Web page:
DC construction employment reaches 22-year high
There are many ways to gauge the relative health of a metro's housing market - home prices, average time on the market, the differences between asking and selling prices and so on. However, one metric that should not be overlooked is construction activity. A high and increasing rate of new building work, especially in the residential sector, is typically a good indicator of an improving local real estate sector. News, then, that construction is booming in the District could be a convincing sign that the values of the homes for sale in Washington, DC, are primed to continue their rise.
According to The Washington Post, employment levels for construction-industry workers reached a 22-year high in August. After steadily rising since the recession in the late 2000s, the sector now employs 14,300 people, which is 14 percent higher than from the same period of 2011, according to the source. Only four regions outperformed this pace.
Ken Simonson, chief economist for the Associated General, who carried out the study, said he believes that this increase in construction projects might be partially explained by the city's recent population surge. The region's relatively strong economy and attractive amenities has helped it become one of the country's fastest growing cities, according to recent census data, which shows that between April 2010 and June 2012, the District experienced a net gain of 16,000 new residents. In fact, this 2.7 percent increase means that more than half of the city's growth in the first decade of the 2000s came in that relatively small window.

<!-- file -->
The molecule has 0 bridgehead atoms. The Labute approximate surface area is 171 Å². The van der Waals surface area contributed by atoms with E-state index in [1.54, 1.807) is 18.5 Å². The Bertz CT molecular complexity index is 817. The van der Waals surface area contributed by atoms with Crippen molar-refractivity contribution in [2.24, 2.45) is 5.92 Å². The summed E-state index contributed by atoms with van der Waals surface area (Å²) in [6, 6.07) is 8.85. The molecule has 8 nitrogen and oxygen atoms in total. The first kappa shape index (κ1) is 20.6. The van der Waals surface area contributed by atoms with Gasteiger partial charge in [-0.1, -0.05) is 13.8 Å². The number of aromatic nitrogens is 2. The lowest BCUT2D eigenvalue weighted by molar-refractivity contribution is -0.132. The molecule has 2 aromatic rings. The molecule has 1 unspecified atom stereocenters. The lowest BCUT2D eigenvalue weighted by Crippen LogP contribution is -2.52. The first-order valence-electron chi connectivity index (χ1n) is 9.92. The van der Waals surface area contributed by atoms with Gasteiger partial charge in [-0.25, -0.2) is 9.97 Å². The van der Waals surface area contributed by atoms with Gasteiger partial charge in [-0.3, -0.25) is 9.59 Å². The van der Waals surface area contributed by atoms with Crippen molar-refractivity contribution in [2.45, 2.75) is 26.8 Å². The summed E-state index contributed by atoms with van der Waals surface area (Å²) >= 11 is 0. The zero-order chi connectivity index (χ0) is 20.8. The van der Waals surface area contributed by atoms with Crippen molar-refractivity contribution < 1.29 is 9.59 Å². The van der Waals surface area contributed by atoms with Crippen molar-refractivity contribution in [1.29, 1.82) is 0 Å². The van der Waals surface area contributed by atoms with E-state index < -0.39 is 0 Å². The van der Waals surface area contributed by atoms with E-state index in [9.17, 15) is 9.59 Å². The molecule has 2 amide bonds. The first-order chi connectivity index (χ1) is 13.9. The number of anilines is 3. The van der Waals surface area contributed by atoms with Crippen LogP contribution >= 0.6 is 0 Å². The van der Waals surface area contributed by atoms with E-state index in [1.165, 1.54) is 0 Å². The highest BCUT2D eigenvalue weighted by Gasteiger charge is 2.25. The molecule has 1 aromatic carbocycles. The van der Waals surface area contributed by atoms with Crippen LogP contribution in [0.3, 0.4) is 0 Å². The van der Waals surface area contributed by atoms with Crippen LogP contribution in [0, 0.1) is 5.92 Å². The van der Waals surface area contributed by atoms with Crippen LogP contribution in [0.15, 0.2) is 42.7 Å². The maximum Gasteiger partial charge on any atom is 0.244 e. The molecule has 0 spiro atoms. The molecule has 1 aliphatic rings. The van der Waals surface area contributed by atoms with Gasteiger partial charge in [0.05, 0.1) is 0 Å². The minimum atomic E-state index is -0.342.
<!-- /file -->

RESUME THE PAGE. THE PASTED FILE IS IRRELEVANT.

This influx of new residents helps explain the construction explosion, according to Simonson. The demand for new single- and multi-family homes has increased significantly over the past few years, which has led to more construction projects in and around DC.
The population increase has also, unsurprisingly, led to a substantial uptick in the demand for apartments in the city. As more new residents seek apartments in the city, the inventory had dwindled and prices have soared, according to Affordable Housing Finance. The area's vacancy rate is plummeting and developers have started entering the market to scoop up available units, the source reports.
With apartment supply shrinking and prices rising, some new residents may want to consider buying one of the houses for sale in Washington, DC, instead. Unlike renting an apartment, purchasing a home can be viewed as a long-term investment, especially in a city as in demand as the District.